About the Author of this post:
Jerry Campbell has over 30 years of high school and college coaching experience. He has experience as a head coach, offensive coordinator, and various position coaches. He has written numerous football coaching articles in various publications, is the author of over 30 books on coaching football, and has produced 12 coaching video series. Additionally, he is a nationally sought after speaker on the coaching clinic circuit.
Red Zone is that area on the -20 and in. Red Zone puts the defense with their backs to the wall. An offensive goal that most teams have is to score everytime inside the Red Zone. Once your opponent has moved into the Red Zone territory, you now must change, or better yet slow down your drops in zone or man technique.
Philosophy of Red Zone Defense
Philosophy of Red Zone technique is to never beat a receiver to the end zone. If a receiver catches a pass in front of you in the end zone, it is a touchdown no matter how hard you hit him. We want the ball to be thrown over the secondary defenders, or thrown like a bullet between the defender and receiver if we are in zone coverage. If the offense has to throw a bullet, it had better be right on target or it’s intercepted. No matter what coverage we are in, this philosophy applies “Keep the Receiver Behind You”.
Remember, the width of the field never changes, but the distance to the goal line is constantly changing. The closer the offense gets to the goal line, the vertical field shrinks. The offensive philosophy must change to utilize the space available. The offense must either throw (quick fades, slants, outs) or they must utilize the width of the field with picks and crossing routes.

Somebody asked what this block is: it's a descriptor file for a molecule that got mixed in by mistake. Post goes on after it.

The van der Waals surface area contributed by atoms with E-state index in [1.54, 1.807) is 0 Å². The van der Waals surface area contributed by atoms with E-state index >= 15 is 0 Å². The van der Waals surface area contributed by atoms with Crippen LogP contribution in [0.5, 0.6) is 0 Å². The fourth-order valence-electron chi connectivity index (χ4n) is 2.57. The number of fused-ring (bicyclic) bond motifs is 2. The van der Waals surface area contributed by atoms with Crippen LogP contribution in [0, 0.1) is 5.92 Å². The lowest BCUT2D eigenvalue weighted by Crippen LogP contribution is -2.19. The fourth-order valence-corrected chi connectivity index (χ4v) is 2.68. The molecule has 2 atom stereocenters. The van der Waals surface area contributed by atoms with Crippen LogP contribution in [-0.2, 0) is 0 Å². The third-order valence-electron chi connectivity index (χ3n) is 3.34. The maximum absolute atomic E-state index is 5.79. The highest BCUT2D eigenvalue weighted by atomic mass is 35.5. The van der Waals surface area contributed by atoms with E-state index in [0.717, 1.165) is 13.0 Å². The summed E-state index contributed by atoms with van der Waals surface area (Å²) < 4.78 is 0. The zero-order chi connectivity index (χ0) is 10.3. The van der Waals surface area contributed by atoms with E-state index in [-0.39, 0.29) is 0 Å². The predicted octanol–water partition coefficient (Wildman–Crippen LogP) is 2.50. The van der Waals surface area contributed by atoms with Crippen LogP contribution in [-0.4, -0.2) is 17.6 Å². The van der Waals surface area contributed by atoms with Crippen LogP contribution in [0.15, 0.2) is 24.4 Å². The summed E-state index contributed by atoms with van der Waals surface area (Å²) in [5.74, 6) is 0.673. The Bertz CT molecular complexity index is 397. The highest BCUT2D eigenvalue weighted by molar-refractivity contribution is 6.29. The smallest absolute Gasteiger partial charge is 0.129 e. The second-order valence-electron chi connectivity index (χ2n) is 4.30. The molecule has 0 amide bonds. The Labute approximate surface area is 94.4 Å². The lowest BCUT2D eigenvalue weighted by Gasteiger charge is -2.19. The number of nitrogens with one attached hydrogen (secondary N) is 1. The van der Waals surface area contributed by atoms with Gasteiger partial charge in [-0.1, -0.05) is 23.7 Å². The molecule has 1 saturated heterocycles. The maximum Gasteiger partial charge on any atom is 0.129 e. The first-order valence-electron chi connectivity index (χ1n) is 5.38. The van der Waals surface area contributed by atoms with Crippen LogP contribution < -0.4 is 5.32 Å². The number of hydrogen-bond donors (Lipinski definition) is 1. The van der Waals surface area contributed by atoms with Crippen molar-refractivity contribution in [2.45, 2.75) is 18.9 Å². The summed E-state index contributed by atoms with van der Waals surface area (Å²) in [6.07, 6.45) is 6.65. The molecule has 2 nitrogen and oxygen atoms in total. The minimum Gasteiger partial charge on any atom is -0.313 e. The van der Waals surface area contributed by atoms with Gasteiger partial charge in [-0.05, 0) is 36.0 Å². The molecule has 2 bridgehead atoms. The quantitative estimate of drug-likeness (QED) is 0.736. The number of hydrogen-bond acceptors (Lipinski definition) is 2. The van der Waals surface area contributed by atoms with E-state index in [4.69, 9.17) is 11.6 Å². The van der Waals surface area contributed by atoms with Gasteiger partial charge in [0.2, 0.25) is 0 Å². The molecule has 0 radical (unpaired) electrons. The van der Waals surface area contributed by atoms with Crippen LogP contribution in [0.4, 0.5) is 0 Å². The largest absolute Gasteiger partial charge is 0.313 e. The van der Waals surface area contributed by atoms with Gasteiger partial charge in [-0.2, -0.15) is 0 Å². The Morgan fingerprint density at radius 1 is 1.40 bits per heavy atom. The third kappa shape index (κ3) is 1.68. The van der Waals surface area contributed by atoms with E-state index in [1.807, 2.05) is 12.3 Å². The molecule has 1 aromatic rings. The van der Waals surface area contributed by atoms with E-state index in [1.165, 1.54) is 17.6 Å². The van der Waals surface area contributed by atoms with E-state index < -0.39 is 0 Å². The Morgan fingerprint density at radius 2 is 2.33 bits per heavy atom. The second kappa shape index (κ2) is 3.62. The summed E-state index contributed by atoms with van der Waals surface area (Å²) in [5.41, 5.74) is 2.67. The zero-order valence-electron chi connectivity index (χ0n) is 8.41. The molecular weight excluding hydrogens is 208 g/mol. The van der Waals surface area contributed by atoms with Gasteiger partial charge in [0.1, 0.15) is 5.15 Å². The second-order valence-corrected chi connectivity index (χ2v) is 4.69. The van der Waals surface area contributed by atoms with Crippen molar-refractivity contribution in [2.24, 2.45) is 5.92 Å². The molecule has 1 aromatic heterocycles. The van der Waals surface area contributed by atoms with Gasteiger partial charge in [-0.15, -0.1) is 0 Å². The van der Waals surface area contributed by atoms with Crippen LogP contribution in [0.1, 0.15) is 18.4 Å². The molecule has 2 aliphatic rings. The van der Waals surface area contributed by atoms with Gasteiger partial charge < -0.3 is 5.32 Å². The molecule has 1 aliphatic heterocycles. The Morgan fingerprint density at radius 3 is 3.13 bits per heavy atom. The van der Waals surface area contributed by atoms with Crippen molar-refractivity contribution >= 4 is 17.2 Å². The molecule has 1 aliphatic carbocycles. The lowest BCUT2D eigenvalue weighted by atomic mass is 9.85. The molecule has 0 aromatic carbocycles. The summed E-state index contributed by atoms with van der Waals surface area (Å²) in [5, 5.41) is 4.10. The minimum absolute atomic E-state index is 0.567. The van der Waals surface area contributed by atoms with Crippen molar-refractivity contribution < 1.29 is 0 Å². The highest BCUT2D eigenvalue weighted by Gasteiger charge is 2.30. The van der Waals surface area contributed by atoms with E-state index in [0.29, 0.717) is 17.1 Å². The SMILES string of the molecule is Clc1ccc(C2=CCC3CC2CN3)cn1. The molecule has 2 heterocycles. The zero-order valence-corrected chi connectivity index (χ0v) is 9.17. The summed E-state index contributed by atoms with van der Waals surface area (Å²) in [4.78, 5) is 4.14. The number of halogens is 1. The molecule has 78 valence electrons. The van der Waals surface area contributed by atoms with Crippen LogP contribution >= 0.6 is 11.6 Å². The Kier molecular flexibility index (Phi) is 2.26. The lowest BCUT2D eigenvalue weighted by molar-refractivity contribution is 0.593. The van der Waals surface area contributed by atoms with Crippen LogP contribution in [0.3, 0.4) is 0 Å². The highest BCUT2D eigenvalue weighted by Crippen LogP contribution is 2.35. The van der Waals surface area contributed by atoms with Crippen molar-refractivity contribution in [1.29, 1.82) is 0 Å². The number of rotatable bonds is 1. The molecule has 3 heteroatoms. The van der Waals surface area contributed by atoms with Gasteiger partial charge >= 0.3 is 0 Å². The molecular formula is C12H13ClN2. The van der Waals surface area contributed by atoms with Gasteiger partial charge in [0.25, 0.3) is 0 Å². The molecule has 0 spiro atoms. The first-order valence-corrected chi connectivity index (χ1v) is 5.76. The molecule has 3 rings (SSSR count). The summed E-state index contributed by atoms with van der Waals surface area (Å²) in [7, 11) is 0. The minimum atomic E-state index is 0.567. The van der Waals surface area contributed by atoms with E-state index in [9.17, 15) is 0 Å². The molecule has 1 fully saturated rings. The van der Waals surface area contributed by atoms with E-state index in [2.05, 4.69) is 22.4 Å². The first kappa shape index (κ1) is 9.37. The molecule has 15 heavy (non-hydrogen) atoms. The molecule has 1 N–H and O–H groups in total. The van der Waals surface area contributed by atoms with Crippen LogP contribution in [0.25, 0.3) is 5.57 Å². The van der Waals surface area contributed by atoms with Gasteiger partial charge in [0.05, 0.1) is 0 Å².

We must always be aware of the position of the ball to properly defend the field. The width will never change so you must always defend the entire width, but the vertical stretch to the goal line will change so you must defend the area of the field between the line of scrimmage and receivers.
When playing red zone technique we will use our normal technique according to the coverage called, except we will slow down our back pedals or drops to stay underneath the receivers. The closer the ball gets to the goal line, the slower will will back pedal or drop. Once the receiver we are defending crosses the goal line we should be between him and the ball at all times. Never beat the receiver into the end zone, this rule pertains to every coverage, zone or man. Don’t get behind the receiver or its a touchdown. If we are playing man then we will be between the receiver and the ball.
The only time we get deeper than the receiver in the end zone is if we get high-lowed by multiple receivers in our zone coverage. If we get a receiver in front of us and in back of us we will split the two receivers favoring the front receiver in order to break on the ball and stop the touchdown. Let the back end of the end zone help us defend the deeper receiver and play the fade pass aggressively, the quarterback must
lob the ball over our head but in front of the back of the end zone.